Soloheadbeg, the start of the war

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By Dirk de Klein (dirkdeklein.net)

One hundred years this week, on a quiet Tipperary roadway, the first nationalist revolt against the British Empire last century was started by a small band of armed men from townlands and villages -- Donohill, Solohead and Hollyford -- in the vicinity of Tipperary Town. The Soloheadbeg ambush shook British rule in Ireland.

On the same day, the First Dail was meeting, an ambush took place at Soloheadbeg, County Tipperary, that is now seen as being the opening skirmish in the War of Independence.

An unauthorised attack led by Sean Treacy and Dan Breen but also involving Sean Hogan, Seamus Robinson, Tadhg Crowe, Patrick McCormack, Patrick O’Dwyer, Michael Ryan and Sean O’Meara (the latter two being cycle scouts), resulted in the deaths of two RIC constables, James McDonnell and Patrick O’Connell.

Although much of nationalist Ireland went on to support the war against Britain, this attack evoked outrage at the time. Breen (pictured, inset), a ruthless, brilliant guerilla fighter later said ‘The people had voted for a Republic; now they seemed to abandon us who tried to bring that Republic nearer, for we had taken them at their word. Our former friends shunned us. They preferred the drawing-room as a battleground.’

Constables James McDonnell and Patrick O’Connell (both Irish born Catholics), had been walking with loaded rifles escorting a horse drawn cart containing a load of gelignite from Tipperary Military Barracks for blasting purpose at Soloheadbeg Quarry (located 3 miles from Tipperary).

Each day from 16 to 21 January, the men chosen for the ambush took up their positions from early in the morning to late afternoon and then spent the night at the ‘Tin Hut’.

On 21 January, around noon, Patrick O’Dwyer saw the transport leaving the barracks. The consignment was on a horse-drawn cart, led by two council men and guarded by two RIC officers armed with rifles.

O’Dwyer cycled quickly to where the ambush party was waiting and informed them. Robinson and O’Dwyer hid about 30 metres in front of the main ambush party of six, in case they rushed through the main ambush position.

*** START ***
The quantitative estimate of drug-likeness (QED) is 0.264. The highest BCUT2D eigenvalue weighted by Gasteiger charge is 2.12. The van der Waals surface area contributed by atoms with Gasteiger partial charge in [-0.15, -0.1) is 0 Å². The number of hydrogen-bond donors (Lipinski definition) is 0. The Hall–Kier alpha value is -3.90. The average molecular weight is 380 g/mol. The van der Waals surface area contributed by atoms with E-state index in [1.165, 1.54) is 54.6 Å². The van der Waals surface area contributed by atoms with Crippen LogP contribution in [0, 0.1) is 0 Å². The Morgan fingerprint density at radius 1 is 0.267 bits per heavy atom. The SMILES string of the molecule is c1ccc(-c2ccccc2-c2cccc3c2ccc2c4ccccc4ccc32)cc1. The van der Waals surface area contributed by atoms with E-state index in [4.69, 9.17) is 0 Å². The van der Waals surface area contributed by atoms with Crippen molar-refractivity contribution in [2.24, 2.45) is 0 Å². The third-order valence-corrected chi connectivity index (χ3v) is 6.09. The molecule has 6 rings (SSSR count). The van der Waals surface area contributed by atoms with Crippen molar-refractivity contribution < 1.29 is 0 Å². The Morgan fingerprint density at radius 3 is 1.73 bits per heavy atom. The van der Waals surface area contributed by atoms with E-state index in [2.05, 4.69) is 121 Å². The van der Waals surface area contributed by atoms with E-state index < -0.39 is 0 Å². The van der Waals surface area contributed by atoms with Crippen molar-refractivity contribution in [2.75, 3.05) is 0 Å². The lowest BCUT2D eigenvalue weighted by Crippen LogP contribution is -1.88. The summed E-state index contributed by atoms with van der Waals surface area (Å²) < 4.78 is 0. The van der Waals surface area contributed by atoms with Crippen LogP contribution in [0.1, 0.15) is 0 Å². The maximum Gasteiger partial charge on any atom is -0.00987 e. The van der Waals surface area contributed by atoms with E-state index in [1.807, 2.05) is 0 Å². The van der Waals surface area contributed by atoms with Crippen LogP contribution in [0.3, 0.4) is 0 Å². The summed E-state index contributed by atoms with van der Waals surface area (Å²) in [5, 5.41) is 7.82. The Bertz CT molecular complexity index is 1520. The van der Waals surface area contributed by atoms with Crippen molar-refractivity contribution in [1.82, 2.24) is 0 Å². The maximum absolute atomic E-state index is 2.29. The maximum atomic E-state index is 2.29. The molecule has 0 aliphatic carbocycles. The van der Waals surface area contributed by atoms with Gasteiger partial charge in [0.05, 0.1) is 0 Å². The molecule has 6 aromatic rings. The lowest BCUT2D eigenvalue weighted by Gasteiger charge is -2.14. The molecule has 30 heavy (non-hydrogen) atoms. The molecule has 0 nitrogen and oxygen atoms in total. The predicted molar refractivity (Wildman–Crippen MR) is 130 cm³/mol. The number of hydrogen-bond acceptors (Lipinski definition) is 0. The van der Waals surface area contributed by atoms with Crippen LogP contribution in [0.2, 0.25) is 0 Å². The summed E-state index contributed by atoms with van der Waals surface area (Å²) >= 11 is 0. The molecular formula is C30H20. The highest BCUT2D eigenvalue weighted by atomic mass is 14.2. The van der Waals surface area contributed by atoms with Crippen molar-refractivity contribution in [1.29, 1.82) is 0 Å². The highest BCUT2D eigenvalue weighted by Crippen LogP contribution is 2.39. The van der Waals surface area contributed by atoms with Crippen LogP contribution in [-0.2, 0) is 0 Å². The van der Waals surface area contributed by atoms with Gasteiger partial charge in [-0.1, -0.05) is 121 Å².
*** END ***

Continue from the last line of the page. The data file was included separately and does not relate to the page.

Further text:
After the transport reached the position where the main ambush party was hiding, masked volunteers appeared in front of them with their guns drawn and called on them to surrender. The two officers took up firing positions and the volunteers immediately fired upon them. Both RIC officers, James McDonnell and Patrick O’Connell, were killed.

As planned, Hogan, Breen and Treacy took the horse and cart with the explosives and sped off. They hid the explosives in a field in Greenane and threw a few sticks out on the roadside a few miles further on as a decoy. The explosives were moved several times and later divided up between the battalions of the brigade.

Tadhg Crowe and Patrick O’Dwyer took the guns and ammunition from the dead officers, while Robinson, McCormack and Ryan guarded the two council workers, James Godfrey and Patrick Flynn, before releasing them once the gelignite was far enough away.

Breen gave apparently conflicting accounts of their intentions that day. One account implies that the purpose of the confrontation was merely to capture explosives and detonators being escorted to a nearby quarry. The other was that the group intended killing the police escort to provoke a military response.

“Treacy had stated to me that the only way of starting a war was to kill someone, and we wanted to start a war, so we intended to kill some of the police whom we looked upon as the foremost and most important branch of the enemy forces.... The only regret that we had following the ambush was that there were only two policemen in it, instead of the six we had expected.”

The ambush would later be seen as the beginning of the Irish War of Independence, and it is claimed the men acted on their own initiative to try to start a war.

The British government declared South Tipperary a Special Military Area under the Defence of the Realm Act two days later.

A meeting of the Executive of the Irish Volunteers took place shortly thereafter. On 31 January, An t-Oglach (the official publication of the Irish Volunteers) stated that the formation of Dail Eireann “justifies Irish Volunteers in treating the armed forces of the enemy - whether soldiers or policemen - exactly as a National Army would treat the members of an invading army”.

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